John James O'Donnell, 86, pro golfer

November 18, 1999|By Jacques Kelly | Jacques Kelly,SUN STAFF

John James O'Donnell, former professional player at the Mount Pleasant golf course, died Monday from complications of a heart ailment at St. Joseph Medical Center in Towson. He was 86 and lived in Towson.

One of the city's best known golf professionals, he played in numerous golf exhibitions and competed against Arnold Palmer, Ben Hogan and Sam Snead. In 1957, a year after then-Mayor Thomas J. D'Alesandro Jr. made him Mount Pleasant's pro, he was named the Mid-Atlantic Player of the Year.

Born in Baltimore and raised on Roland Avenue in Hampden, he graduated from St. Thomas Aquinas Parochial School.

As a boy, he caddied at the old Baltimore Country Club in Roland Park.

By 1930 -- when he was 17 -- he became assistant pro at the Green Spring Valley Hunt Club in Baltimore County.

"I was fortunate to caddy for good players," he recalled in 1981, when he was honored for 25 years of service at Mount Pleasant in Northeast Baltimore. " I became fascinated by golf, obsessed by it."

Mr. O'Donnell was a friend of golfing legend Walter Hagen, with whom he shook hands as a teen-ager in 1928 and played with as a professional in the 1940s. Hagen once made him a special golf club -- a type of six wood -- used for making long shots out of the rough.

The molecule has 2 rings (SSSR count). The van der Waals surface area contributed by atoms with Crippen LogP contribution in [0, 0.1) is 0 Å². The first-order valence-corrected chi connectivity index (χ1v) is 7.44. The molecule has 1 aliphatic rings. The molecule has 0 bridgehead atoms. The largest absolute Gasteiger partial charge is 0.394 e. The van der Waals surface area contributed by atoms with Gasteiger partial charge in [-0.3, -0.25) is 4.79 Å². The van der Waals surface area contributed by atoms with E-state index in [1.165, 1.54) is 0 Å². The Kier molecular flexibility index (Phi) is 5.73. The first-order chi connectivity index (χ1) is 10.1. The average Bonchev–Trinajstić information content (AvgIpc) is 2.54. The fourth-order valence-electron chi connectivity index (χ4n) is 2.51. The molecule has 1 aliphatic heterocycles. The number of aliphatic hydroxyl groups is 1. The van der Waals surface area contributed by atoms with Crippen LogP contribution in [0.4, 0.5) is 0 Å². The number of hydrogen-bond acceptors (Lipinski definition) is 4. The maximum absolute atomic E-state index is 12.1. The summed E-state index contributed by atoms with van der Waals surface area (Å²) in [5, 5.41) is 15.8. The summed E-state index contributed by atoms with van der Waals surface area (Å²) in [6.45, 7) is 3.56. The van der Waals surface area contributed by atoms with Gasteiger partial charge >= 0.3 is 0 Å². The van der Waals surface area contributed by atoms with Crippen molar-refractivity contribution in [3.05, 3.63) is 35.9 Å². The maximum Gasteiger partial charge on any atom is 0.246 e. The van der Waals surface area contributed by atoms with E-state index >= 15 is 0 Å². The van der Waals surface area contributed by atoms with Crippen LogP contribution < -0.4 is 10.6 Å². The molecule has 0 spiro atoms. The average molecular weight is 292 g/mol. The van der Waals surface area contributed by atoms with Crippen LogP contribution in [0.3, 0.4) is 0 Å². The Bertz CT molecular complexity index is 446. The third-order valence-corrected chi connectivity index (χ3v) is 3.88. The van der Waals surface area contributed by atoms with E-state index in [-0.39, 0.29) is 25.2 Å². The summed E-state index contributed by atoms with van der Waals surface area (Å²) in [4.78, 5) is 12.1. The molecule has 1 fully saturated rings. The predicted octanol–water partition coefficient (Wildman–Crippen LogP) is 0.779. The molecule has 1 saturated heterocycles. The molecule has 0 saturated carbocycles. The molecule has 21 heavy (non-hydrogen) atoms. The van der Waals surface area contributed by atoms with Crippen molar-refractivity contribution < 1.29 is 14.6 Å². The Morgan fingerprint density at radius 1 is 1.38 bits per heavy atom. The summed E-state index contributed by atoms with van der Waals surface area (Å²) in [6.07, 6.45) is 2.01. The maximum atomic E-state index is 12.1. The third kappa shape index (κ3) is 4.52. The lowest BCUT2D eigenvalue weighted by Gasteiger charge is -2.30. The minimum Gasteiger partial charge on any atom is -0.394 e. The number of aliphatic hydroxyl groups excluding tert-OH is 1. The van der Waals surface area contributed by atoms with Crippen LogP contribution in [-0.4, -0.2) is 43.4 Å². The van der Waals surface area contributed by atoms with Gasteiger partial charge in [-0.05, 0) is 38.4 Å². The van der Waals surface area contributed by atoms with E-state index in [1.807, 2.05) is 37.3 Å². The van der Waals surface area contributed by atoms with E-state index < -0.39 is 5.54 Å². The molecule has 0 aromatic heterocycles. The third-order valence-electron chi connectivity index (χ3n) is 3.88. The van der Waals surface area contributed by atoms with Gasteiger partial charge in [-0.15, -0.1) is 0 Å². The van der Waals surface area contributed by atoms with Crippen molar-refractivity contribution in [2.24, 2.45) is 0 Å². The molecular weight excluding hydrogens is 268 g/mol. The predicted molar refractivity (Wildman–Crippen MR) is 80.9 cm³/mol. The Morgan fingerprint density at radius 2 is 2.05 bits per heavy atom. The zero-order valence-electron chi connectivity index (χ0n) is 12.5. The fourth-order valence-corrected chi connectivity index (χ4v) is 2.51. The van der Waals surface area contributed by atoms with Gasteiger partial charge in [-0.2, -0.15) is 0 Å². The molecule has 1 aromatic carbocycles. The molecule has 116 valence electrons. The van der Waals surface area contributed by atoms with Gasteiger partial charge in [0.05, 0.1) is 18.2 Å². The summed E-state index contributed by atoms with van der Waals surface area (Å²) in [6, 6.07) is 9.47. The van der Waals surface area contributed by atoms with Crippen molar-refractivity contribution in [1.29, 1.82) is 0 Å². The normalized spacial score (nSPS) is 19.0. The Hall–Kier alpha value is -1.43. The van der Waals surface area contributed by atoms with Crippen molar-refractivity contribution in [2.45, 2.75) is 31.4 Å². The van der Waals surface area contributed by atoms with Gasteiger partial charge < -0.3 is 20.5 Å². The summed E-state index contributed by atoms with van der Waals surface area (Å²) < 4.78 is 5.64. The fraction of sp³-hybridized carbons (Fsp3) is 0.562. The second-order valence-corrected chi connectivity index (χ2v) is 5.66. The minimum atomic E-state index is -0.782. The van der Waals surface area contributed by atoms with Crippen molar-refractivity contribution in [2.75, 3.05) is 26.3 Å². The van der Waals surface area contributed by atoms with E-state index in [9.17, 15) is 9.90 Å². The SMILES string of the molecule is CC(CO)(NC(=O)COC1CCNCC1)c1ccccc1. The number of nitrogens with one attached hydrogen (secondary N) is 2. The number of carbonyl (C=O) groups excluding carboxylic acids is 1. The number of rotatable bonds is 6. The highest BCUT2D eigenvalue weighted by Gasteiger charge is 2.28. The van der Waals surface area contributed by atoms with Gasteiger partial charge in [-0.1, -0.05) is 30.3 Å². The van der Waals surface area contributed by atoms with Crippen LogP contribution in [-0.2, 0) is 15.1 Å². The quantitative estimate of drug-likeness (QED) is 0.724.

In 1934, Mr. O'Donnell was named head pro and groundskeeper at the Edgewood Arsenal Golf Course in Harford County.

In 1939, he won the first of his two Maryland Open golf championships.

Just before World War II, he moved to Virginia and became the assistant to pro Bobby Cruickshank at the Country Club of Virginia in Richmond. He left that post and became a pro at the West Point Country Club in West Point, Va., before joining the Navy.

As a chief petty officer, he was stationed in Norfolk, Va., where he helped train Naval personnel in the Gene Tunney physical fitness program.

After World War II, he became head pro at the Sewells Point Golf Club in Norfolk and won five Virginia State Open championships between 1948 and 1955. He was the host of an early golf television show, "Par in the Parlor," which ran in Norfolk.

Mr. O'Donnell played in seven U.S. Open championships and five PGA championships. He finished in the money many times. In the 1950s, he played in the Winter Caribbean Tour.

He retired from Mount Pleasant in 1983, and was inducted into the Mid-Atlantic PGA Hall of Fame in 1994.

A Mass of Christian Burial will be offered at 9: 30 a.m. tomorrow at St. Pius X Roman Catholic Church, 6428 York Road, Rodgers Forge.

He is survived by his wife of 59 years, the former Michelle Ambrose; two sons, John O'Donnell of Timonium and William O'Donnell of Towson; a brother, Thomas J. O'Donnell of Wittman; five grandsons; and a great-grandson.

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